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Tennesseans File Paxil Suit

Jun 4, 2003 | Nashville City Paper, Nearly 40 Tennesseans have filed suit against pharmaceutical giant GlaxoSmithKline, charging the company did not properly inform patients of potential addictive side effects of the antidepressant drug Paxil.

The suit, filed recently in Middle Tennessee’s U.S. District Court, asks Federal District Court Judge Todd Campbell to award damages of at least $1 million per plaintiff to individuals who say they suffered adverse physical and psychological effects akin to withdrawal symptoms when they stopped using Paxil, but had not been previously warned by the makers of the drug that such effects were possible.

Legal documents state that GlaxoSmithKline knowingly marketed Paxil in the United States as a drug with “mild” side effects when they actually knew that side effects could be severe. In addition, the suit claims that the company intentionally labeled what plaintiffs say can be acute withdrawal symptoms as “discontinuation” symptoms, in order to downplay the effects of the drug.

The suit is one of several federal lawsuits that have been filed since August 2001 in numerous states across the country against GlaxoSmithKline charging that the European company, which also markets such drugs as Advair, Imitrex, Valtrex, Tums and Nicoderm CQ, did not include in its list of potential side effects the possibility that patients could suffer withdrawal symptoms such as nausea, anxiety, dizziness, agitation, tremor, palpitations and sleep disturbances after discontinuing the drug.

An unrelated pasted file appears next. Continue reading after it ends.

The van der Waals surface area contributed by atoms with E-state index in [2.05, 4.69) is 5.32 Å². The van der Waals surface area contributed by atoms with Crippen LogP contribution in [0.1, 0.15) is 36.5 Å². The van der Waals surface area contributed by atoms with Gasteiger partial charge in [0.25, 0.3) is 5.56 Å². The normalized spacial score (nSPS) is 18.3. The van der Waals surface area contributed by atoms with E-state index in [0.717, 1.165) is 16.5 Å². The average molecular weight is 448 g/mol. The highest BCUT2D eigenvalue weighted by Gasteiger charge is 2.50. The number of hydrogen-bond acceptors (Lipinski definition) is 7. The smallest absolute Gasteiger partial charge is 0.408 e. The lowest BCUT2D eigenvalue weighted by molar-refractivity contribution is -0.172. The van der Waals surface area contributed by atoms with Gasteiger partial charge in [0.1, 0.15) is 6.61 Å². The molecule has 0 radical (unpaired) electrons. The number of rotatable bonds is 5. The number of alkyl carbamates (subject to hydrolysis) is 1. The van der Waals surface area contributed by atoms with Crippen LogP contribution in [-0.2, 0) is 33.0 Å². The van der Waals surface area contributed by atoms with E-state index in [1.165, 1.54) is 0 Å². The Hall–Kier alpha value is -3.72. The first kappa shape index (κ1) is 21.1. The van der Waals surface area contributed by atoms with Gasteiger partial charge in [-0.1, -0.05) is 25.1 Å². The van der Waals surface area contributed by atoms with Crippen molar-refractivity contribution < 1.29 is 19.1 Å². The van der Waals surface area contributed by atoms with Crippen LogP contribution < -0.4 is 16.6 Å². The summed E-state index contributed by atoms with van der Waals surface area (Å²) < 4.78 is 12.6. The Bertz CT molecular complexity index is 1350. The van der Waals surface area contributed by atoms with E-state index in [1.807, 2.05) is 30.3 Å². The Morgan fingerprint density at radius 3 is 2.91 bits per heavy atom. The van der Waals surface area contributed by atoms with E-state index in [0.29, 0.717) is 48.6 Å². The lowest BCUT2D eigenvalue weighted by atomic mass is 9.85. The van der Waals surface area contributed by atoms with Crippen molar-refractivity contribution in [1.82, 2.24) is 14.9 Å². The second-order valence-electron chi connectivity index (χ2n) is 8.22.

Paxil, a selective serotonin reuptake inhibitor (SSRI) of the same class as Zoloft and Prozac, was introduced as a prescription antidepressant medication in late 2002. This most recent suit claims that medical experts in the United States and Great Britain have reported the potential withdrawal side effects of the drug since nearly the month it hit the market. Some experts have reported that adverse withdrawal symptoms to Paxil were reported in 30 percent to 40 percent of subjects tested, and were markedly worse than withdrawal symptoms reported for Prozac or Zoloft by as much as 4-to-1.

The suit claims that the fact that Paxil was not administered with any warning of potential withdrawal connotes false and misleading advertising as well as irresponsible marketing of a product on the part of GlaxoSmithKline, who, attorneys say, did not even perform any internal, ongoing studies into the potentially addictive side effects of the drug.

GlaxoSmithKline has publicly denied charges that Paxil may be addictive since the filing of the first charges in 2001. Company representatives did not return phone calls Tuesday by press time.

The company’s Web site acknowledges possible side effects that Paxil users might experience while taking the drug, characterizing them as “mild to moderate,” which include constipation, decreased appetite, insomnia, nervousness and others.

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